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Hawaii News | Wealth of Health

Wealth of Health: Botox for migraine headache can aid millions of sufferers

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Who would have imagined that the world’s deadliest poison, 100 times more toxic than cyanide and deadlier than Sarin nerve gas, would now be used to treat everything from sweaty palms, wrinkles, overactive bladder, chronic migraine, limb spasticity, voice tremor and premature ejaculation?

It is remarkable to think that there have been over 3,200 articles in scientific and medical journals about Botox, which the New York Times calls “medicine’s answer to duct tape.” Time magazine ran a lead article titled “Botox: The Drug That’s Treating Everything.”

Botox received formal Food and Drug Administration approval for its use in chronic migraine in 2010 and is now covered by the majority of insurers for this indication. It was approved earlier for cosmetic use, and its therapeutic use in migraine was discovered by a plastic surgeon who found that his patients not only looked better, but reported fewer headaches.

As many as 35 million Americans suffer from migraines. About 43% of women and 18% of men will experience such headaches during their lives, the majority of whom are ages 35-45. The higher prevalence in women is thought to be associated with hormonal changes.

The global costs associated with migraine headaches in the U.S. are approximately $78 billion. This includes clinical care, hospitalization, diagnostics and medication. Of this, annual indirect costs are roughly $20 billion — over 80% of which is absenteeism as measured by days of productive work lost.

Today, I inject botulinum toxin principally for chronic migraines but also for myriad other conditions. Chronic migraine is defined as severe headache, often with sensitivity to light and sound, present 15 or more days a month. I have found Botox to be exceedingly effective and have been thrilled to see patients who were disabled because of migraines return to work and again be able to care for their families at home. There’s nothing more satisfying as a medical doctor than being able to restore someone to good health and improve their quality of life.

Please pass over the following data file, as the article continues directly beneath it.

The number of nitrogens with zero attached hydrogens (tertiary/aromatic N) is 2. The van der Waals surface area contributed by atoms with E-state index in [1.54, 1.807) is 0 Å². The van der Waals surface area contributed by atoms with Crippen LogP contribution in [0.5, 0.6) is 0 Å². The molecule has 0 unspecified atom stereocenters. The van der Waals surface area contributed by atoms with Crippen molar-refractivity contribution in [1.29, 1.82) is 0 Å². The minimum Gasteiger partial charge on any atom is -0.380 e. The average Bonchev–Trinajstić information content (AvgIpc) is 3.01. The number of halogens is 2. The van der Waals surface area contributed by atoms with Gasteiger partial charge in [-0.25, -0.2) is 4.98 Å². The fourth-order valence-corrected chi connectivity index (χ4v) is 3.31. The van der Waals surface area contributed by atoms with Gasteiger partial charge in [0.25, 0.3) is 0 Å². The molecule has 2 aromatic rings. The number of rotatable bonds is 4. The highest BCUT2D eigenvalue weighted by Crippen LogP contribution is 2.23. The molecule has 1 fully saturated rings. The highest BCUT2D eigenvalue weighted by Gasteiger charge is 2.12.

Of course, Botox is but one part of my practice and is only one tool for chronic migraine management. Prior to starting a neurology residency, I spent 10 years doing primary care, and continue to think of myself as a generalist with subspecialty training in neurology, so my approach considers a broad range of options.

The optimal management of headaches involves caring for the patient with a whole-person approach while employing team-based, multidisciplinary care. It is for this reason that I have decided to form the Pacific Headache Center at Manakai beginning in June.

At Manakai, collaborative care for headaches and general neurology might include supplements, dietary counseling, sleep optimization, physical therapy, acupuncture, counseling, manual therapies and medication. In a recent study of 370 patients who suffer from chronic migraine, 90% reported use of integrative medicine while 56% described use of multiple integrative modalities. I am delighted to join this well-seasoned team, which over the past 20 years has carefully honed its operation while treating over a half-million visits.

My approach to patient care is admittedly fairly simple. You have to sit down and listen to your patients, identify their needs and understand them. You must understand the nature of the problem and a patient’s perspective before you can fully address the issue. Good medicine involves building a relationship and following a well-thought-out plan, but it also involves a willingness to modify that plan as appropriate.

As a physician, I’m a doctor first while I work as a specialist in neurology. I have focused on headache and pain syndromes in recent years but continue to care for patients with a variety of neurologic conditions including stroke, traumatic brain injury, neuromusculoskeletal problems, neuro-degenerative diseases, pain syndromes, diseases of the central and peripheral nervous system as well as brain tumors.

I enjoy the challenge, and I really do love my patients. I feel fortunate to live in Hawaii and to have cared for our people here since 1993. I look forward to joining the collaborative team at Manakai on June 1. We will work together to prevent and treat migraine headaches in a most comprehensive fashion both to reduce pain and optimize quality of life. I am truly inspired by this opportunity.

David Kaminskas is a neurologist. He begins work in June as medical director of the Pacific Headache Center at Manakai o Malama Integrative Healthcare Group. Dr. Ira Zunin has turned over his column to Dr. Kaminskas this month. Zunin’s column appears the first Saturday of every month. Please submit your questions to

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